Academic journal article Justice System Journal

The Effect of per Se Recusal Rules on Donor Behavior in Judicial Elections

Academic journal article Justice System Journal

The Effect of per Se Recusal Rules on Donor Behavior in Judicial Elections

Article excerpt

Recent judicial decisions and political developments have elevated the issue of impartiality among elected judges as a topic of public and scholarly interest. Using a data set of all donations to candidates for the Supreme Court of Alabama from 1994 through 2010, we explore one potential proposal for limiting the appearance of judicial bias and its effects on the behavior of campaign donors-per se recusal. Our results indicate that the existence of a per se recusal statute significantly decreases the likelihood of observing large donations from several categories of donors. In auxiliary analysis, we find that attorney donors have increasingly funneled contributions through PACs since this statute's enactment-presumably, because such contributions are exempted from the law.

As campaign spending has increased, so too has the perception that interested third parties can sway the court system in their favor through monetary participation in the election process. This perception strikes at the very heart of the judiciary's role in our society-West Virginia Independent Commission on Judicial Reform, Final Report (qtd. in Sample, 2010).

Over the past four decades, a number of factors have converged to spotlight the precarious relationship between the ideal of judicial impartiality and the realities of contemporary American elections. On the one hand, in decisions such as Buckley v. Valeo (1976) and Citizens United v. FEC (2010), the U.S. Supreme Court has held that political expenditures are a form of speech that merit constitutional protection. The Court has also invalidated state restrictions on campaign speech by judicial candidates (see Republican Party of Minnesota v. White, 2002) on First Amendment grounds. Such decisions, combined with growing competition for state supreme court seats and the increasingly central role of state judicial systems in certain legal areas (Goldberg, 2007; Bonneau, 2005; Baum, 2003; Ware, 2002), have contributed to dramatic increases in the cost of statewide judicial races (e.g., Bonneau, 2007b; Baum, 2003; Cheek and Champagne, 2000). For example, total expenditures on state supreme court elections rose from $83 million during the 1990s to over $200 million in the following decade (Skaggs and Silver, 2011:6). Perhaps even more interesting, "between 1994 and 1998, candidates for state supreme courts raised a total of $73.5 million, and nineteen candidates broke the million-dollar threshold" (Sample and Pozen, 2007:1). In addition to increasing the potential influence of donors and their giving behavior in judicial races, such developments have blurred traditional distinctions between the character of such elections and those of the more "political" branches.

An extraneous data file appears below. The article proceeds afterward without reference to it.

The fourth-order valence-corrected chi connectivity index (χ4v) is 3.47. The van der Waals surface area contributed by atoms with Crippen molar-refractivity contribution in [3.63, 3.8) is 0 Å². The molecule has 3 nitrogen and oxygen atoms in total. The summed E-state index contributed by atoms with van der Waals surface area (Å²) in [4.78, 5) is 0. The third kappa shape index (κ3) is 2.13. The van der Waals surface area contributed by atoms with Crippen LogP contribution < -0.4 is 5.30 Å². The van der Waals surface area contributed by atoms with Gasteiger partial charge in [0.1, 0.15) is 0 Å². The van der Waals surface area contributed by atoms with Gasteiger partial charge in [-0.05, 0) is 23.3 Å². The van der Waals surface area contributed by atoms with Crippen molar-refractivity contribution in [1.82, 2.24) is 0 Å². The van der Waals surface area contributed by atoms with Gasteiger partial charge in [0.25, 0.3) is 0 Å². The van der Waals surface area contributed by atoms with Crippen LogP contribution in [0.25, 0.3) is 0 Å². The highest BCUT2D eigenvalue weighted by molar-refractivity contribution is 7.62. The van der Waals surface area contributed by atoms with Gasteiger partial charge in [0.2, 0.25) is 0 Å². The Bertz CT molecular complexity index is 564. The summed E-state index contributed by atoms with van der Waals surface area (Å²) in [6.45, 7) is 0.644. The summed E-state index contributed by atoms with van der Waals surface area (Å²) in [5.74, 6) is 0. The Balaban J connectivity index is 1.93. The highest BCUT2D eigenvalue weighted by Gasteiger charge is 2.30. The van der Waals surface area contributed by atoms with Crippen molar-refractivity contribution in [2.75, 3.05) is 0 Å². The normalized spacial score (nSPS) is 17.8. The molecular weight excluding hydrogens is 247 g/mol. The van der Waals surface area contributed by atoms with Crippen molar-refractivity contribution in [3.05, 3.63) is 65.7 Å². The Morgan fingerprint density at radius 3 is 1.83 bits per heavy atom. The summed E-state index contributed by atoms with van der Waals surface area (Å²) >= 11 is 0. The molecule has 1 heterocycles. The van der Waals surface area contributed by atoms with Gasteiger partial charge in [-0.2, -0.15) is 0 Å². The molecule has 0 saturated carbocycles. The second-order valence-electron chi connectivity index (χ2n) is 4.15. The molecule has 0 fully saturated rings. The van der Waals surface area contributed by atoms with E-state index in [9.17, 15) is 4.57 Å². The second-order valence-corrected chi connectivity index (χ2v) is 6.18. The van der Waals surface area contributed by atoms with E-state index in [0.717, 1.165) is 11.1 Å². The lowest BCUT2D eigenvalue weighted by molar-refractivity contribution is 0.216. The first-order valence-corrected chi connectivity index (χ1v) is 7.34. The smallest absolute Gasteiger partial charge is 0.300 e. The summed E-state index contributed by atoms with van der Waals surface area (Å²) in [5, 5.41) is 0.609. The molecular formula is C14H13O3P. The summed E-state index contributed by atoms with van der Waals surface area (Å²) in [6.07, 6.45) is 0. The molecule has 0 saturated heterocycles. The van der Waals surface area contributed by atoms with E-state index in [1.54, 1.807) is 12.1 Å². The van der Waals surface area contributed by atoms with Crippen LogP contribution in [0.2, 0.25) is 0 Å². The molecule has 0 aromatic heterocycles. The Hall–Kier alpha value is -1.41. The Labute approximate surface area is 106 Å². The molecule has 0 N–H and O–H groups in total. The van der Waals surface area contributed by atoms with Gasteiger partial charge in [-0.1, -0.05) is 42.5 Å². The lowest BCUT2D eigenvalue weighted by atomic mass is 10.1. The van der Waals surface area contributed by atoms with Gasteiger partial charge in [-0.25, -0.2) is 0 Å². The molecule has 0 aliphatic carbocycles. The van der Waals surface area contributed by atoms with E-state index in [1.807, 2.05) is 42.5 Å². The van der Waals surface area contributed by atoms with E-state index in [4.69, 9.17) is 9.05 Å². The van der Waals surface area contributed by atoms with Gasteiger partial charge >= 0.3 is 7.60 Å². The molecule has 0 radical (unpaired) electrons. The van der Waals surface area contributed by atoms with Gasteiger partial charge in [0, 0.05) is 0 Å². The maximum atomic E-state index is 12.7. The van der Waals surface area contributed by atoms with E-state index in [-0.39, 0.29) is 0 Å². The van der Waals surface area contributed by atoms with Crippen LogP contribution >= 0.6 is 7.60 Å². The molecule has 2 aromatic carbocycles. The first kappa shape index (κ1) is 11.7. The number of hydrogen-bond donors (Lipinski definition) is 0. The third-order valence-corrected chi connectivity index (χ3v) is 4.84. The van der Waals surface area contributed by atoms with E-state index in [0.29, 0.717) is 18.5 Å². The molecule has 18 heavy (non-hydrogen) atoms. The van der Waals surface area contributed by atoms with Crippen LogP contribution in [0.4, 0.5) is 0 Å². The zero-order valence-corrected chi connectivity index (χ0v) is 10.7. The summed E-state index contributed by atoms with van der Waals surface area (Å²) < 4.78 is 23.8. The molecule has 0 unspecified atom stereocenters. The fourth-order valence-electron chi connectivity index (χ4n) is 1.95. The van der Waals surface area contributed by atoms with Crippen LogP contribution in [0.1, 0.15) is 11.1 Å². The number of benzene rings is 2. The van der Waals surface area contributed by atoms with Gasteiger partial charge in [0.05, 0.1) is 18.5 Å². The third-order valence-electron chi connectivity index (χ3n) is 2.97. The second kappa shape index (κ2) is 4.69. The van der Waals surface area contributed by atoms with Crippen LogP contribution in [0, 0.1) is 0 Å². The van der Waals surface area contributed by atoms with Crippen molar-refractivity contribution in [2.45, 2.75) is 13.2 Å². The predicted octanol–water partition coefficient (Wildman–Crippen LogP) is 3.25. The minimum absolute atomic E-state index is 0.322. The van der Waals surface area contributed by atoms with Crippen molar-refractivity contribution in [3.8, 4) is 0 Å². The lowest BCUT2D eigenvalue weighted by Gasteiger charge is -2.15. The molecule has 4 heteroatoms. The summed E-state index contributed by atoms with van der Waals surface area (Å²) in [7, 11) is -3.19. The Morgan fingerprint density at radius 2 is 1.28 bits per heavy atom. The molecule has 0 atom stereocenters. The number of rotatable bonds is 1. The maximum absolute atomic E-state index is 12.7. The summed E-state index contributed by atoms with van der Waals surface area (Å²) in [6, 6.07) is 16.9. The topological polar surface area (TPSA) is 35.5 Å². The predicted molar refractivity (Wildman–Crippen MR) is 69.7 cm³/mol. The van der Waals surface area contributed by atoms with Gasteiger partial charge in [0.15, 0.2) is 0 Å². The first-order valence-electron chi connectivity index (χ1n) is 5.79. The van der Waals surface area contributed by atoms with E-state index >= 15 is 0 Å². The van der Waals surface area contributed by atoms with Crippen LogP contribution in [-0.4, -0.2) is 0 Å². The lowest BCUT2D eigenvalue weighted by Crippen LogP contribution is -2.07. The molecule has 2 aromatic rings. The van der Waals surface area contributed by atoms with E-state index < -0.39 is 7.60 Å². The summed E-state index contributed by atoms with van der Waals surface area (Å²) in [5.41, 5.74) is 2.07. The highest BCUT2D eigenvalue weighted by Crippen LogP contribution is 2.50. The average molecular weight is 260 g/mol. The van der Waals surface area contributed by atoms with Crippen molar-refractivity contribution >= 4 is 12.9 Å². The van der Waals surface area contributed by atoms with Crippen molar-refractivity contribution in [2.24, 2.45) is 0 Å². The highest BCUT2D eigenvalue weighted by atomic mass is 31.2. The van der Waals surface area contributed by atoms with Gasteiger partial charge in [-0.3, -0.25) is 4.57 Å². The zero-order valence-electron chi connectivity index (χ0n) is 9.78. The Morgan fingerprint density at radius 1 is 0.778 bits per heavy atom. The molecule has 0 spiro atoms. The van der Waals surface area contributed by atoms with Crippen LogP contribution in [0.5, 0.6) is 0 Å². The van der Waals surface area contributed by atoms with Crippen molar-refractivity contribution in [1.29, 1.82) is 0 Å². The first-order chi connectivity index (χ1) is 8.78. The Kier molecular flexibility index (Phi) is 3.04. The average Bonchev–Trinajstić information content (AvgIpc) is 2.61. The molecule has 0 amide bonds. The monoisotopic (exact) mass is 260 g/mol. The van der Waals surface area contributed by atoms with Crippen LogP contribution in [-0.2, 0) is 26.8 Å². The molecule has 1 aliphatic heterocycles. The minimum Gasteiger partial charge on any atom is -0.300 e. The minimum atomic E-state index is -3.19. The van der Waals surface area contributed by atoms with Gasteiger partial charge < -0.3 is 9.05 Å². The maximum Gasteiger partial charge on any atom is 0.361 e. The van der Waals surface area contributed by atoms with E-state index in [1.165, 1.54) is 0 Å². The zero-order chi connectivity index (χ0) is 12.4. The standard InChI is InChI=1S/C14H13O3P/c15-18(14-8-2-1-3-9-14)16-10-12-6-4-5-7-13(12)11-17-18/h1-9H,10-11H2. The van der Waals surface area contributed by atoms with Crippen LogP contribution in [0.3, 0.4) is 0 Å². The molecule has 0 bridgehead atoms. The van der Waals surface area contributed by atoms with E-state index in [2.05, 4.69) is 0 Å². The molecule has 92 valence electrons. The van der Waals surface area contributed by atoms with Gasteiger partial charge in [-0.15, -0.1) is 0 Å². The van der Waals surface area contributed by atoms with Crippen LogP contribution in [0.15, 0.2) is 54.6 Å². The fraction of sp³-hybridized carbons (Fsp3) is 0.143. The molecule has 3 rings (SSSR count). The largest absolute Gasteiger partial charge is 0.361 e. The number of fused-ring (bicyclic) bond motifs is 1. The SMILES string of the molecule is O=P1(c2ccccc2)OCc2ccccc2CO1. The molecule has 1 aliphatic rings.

At the same time, this has fostered considerable concern about the ability of elected judges to maintain the appearance (or the reality) of objectivity in certain instances-most notably, those cases in which campaign contributors appear before them. Public opinion surveys indicate that nearly 75 percent of Americans believe that campaign contributions have some influence on judicial decisions (Sample and Pozen, 2007:2), as do 46 percent of state judges (Sample et al., 2010:12). Journalistic (e.g., Liptak and Roberts, 2006) and scholarly (e.g., Ware, 2002) accounts have helped stoke that public concern, leading some to assert that such skepticism threatens perceptions of judicial legitimacy (Sample and Pozen, 2007; see also Gibson and Caldeira, 2012).

Having unquestionably enhanced the role of money and politics in judicial elections with the decisions noted above, in 2009 the U.S. Supreme Court held in Caperton v. Massey that the Fourteenth Amendment's due-process clause required a state supreme court justice's recusal from a case in which a campaign contributor had a substantial financial interest.1 The Caperton Court addressed the recusal issue by requiring it when "the probability of actual bias... is too high to be constitutionally tolerable. …

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